What would change if there was no rolling for initiative and instead, whoever had the highest bonus to initiative went first (in descending order)? The only rolling would be for determining who would go first if your modifiers were the same.

  • 2
    \$\begingroup\$ @Trish Don't answer using comments. \$\endgroup\$ Aug 21, 2016 at 18:05
  • 5
    \$\begingroup\$ Answerers, keep in mind our site guidance that answers about house rules should be based on practical experience (yours or citations to others' experience), not just theorising. \$\endgroup\$ Aug 21, 2016 at 18:07
  • 1
    \$\begingroup\$ What would you do about (dis)advantage or Jack of all Trades? \$\endgroup\$
    – nitsua60
    Aug 22, 2016 at 1:33
  • 4
    \$\begingroup\$ What are you trying to solve with this hypothetical house rule? \$\endgroup\$
    – daze413
    Aug 22, 2016 at 6:55
  • 1
    \$\begingroup\$ I am trying to solve my curiosity. :) \$\endgroup\$
    – Teralynx
    Aug 22, 2016 at 9:52

1 Answer 1


Citing the Dungeon Master's Guide (p. 270), it is listed as an optional rule:

Initiative Score

With this optional rule, creature don't roll initiative at the start of combat. Instead, each creature has an initiative score, which is a passive Dexterity check: 10 + Dexterity modifier.

By cutting down on die rolls, math done on the fly, and the process of asking for and recording totals, you can speed your game up considerably—at the cost of an initiative order that is often predictable.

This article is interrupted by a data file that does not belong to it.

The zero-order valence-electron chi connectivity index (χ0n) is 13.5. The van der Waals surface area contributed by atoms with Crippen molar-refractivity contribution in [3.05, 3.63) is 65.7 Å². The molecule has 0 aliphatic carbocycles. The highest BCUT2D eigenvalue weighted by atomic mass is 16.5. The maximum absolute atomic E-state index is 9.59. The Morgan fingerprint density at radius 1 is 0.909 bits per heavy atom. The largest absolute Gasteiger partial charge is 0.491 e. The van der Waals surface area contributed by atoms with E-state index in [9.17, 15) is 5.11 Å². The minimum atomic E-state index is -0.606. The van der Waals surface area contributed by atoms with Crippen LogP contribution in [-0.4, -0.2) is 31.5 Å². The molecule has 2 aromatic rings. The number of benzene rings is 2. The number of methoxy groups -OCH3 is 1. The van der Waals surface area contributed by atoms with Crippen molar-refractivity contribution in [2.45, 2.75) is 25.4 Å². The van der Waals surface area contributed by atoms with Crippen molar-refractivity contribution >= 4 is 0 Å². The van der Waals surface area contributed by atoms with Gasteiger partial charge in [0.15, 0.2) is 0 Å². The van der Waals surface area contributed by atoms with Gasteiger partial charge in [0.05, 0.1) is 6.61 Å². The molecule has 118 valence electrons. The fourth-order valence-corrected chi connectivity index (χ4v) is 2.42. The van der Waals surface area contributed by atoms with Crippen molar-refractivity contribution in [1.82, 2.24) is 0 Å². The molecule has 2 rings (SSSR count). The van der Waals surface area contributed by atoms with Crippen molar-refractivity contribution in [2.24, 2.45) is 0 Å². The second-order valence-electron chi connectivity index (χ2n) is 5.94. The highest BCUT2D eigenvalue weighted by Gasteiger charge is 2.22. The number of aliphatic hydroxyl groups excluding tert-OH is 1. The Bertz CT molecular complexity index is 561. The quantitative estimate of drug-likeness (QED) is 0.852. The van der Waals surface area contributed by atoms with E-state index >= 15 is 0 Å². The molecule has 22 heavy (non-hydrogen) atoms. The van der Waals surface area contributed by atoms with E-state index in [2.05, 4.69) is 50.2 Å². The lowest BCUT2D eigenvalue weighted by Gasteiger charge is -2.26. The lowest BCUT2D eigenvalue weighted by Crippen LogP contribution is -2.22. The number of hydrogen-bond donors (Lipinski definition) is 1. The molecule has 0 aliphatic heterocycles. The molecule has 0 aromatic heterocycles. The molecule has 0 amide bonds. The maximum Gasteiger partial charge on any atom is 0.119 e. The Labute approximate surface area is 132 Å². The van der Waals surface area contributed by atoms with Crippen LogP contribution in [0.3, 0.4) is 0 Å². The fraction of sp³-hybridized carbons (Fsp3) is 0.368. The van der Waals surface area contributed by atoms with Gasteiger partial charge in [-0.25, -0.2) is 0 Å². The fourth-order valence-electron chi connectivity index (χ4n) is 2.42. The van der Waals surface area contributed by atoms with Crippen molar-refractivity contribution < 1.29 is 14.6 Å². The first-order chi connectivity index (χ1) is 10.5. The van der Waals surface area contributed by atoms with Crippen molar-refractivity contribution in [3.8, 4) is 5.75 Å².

Essentially, you're creating tiers of initiative. The Alert feat would become exponentially more valuable as an "I always go first" ability, rather than an "I often go first" ability, as would the Barbarian's feature Feral Instinct, which would raise your passive initiative score by +5. Jack of All Trades would make Bards an excellent class for going first in battles, too. Having disadvantage on initiative would almost guarantee you went last.

Since we are using the option of rolling to determine ties, the speed benefit mentioned in the DMG is largely dependent on unique initiative scores. If you have eight combatants in the battle, and their initiatives are +0, +0, +1, +1, +2, +2, +3, +3; you will still end up rolling 8 times to determine turn order. This also means that the higher the amount of participants in the conflict, the more likely you'll have to roll initaitve anyways to break ties.

  • 6
    \$\begingroup\$ +1 for pointing out the fact that you'd still need to roll for every same-modifier creatures. \$\endgroup\$
    – daze413
    Aug 22, 2016 at 6:57
  • 2
    \$\begingroup\$ One thing I may add: You may also use the score instead of the modifiers as a tie breaker. Some monsters (and players) may have odd scores, and I think this is more often found in monster than players. \$\endgroup\$
    – Chepelink
    Aug 22, 2016 at 8:29
  • 2
    \$\begingroup\$ I don't own the DMG. I didn't know there was actually a rule pertaining to this! \$\endgroup\$
    – Teralynx
    Aug 22, 2016 at 9:54
  • \$\begingroup\$ I think this pretty much answers my question, just gonna wait a bit more to see if someone else has anything to say. \$\endgroup\$
    – Teralynx
    Aug 23, 2016 at 2:53
  • 2
    \$\begingroup\$ You don't roll to determine the results for for ties, per the PHB. If two players tie, the players choose who goes first on that initiative count. If a player and a monster or two monsters tie, the DM chooses. The initiative count stays the same (so two players on initiative 21 decide each turn who acts first, but they both still act on initiative 21). \$\endgroup\$ Aug 23, 2016 at 20:21

You must log in to answer this question.

Not the answer you're looking for? Browse other questions tagged .